There's not much relief in sleep, either. People's dreams continue to be infused with anxiety and negative emotions, according to research published by the APA and multiple studies done around the world.

In response to increased demand for mental health help during the pandemic, NAMI has extended its help line service hours. People can call 800-950-6264 Monday to Friday from 10 a.m. to 8 p.m. ET for free support and information.

Skin, hair and nails


Effects of the pandemic have led to changes in people's skin, hair and nails. One of the most talked about is "maskne," the term coined for acne and facial irritation stemming from mask-wearing.

The American Academy of Dermatology recommends combating the problem with steps such as using a moisturizer before and after mask-wearing, skipping makeup when wearing a mask or using products that won't clog pores and choosing a mask that fits snugly and comfortably. And if the skin on your hands is suffering from excessive hand washing, moisturize after each cleansing.

Hair loss could stem from stress or possibly a vitamin deficiency from poor pandemic eating habits. Stress and anxiety may even worsen the hair-pulling disorder trichotillomania.

Teeth


An American Dental Association, or ADA, survey conducted in February found that more than 70 percent of almost 2,300 dentists nationwide reported seeing an increase of teeth grinding and clenching, conditions often linked with stress, in their patients during the pandemic. More than 60 percent of dentists also reported an increase in other dental conditions that can result from stress, including chipped or cracked teeth and joint disorder symptoms such as jaw pain and headache.

Missing dental appointments during the pandemic is another factor contributing to tooth problems, said Ruchi Sahota, a dentist in Fremont, California, and a spokesperson for the ADA. Many people dread going to the dentist in normal times, and fear of contracting the coronavirus gave them one more reason to avoid the dental chair.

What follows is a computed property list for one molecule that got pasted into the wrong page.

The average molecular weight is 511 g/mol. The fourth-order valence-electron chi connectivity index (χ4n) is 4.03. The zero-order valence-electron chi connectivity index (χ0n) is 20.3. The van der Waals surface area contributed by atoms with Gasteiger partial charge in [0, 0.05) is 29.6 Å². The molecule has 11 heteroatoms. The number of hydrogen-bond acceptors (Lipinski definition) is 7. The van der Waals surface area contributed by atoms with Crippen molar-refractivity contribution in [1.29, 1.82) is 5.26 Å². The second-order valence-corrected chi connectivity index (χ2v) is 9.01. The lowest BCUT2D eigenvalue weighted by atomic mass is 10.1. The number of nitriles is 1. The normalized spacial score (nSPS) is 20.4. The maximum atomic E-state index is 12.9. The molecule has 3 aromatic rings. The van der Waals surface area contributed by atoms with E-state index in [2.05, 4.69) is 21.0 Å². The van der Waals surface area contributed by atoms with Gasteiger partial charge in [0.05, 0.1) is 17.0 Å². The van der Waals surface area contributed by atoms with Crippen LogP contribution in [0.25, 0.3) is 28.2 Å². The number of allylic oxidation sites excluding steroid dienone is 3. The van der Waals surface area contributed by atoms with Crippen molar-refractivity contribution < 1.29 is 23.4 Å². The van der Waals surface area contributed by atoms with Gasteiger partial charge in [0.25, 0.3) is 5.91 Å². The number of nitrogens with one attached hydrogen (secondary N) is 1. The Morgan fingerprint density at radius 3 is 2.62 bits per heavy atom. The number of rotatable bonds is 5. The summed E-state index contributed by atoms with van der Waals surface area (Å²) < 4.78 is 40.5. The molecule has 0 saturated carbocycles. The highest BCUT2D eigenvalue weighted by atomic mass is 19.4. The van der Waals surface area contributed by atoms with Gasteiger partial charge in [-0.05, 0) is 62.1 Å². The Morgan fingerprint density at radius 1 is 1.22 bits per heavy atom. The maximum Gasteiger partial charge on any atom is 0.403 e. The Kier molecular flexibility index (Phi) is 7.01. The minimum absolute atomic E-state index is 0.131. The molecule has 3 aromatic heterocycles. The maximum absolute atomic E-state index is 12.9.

"That delay can lead to increased periodontal issues and a risk of cavities where something small that we could have fixed with an easy filling can progress to a large chip or fracture, which then requires a patient to get a crown or even a root canal," she said.

Back and neck


When workplaces closed for the pandemic for some, those who were working from home started using their laptops at their kitchen table, couch or bed. Even if they had a desk at home, it may not have been set up properly to prevent back aches, neck strain, wrist injuries like carpal tunnel syndrome and other aches and pains that can result from long hours working on a computer in poor posture.

Experts say full-blown repetitive stress injuries usually develop gradually over time and may not show up for several months or longer.

Heart


Heart patients who have been slacking off on their diet and exercise regimens during the pandemic or skipping routine medical appointments to monitor important issues such as blood pressure and cholesterol could be at extra risk, said Stewart, the family doctor in South Carolina.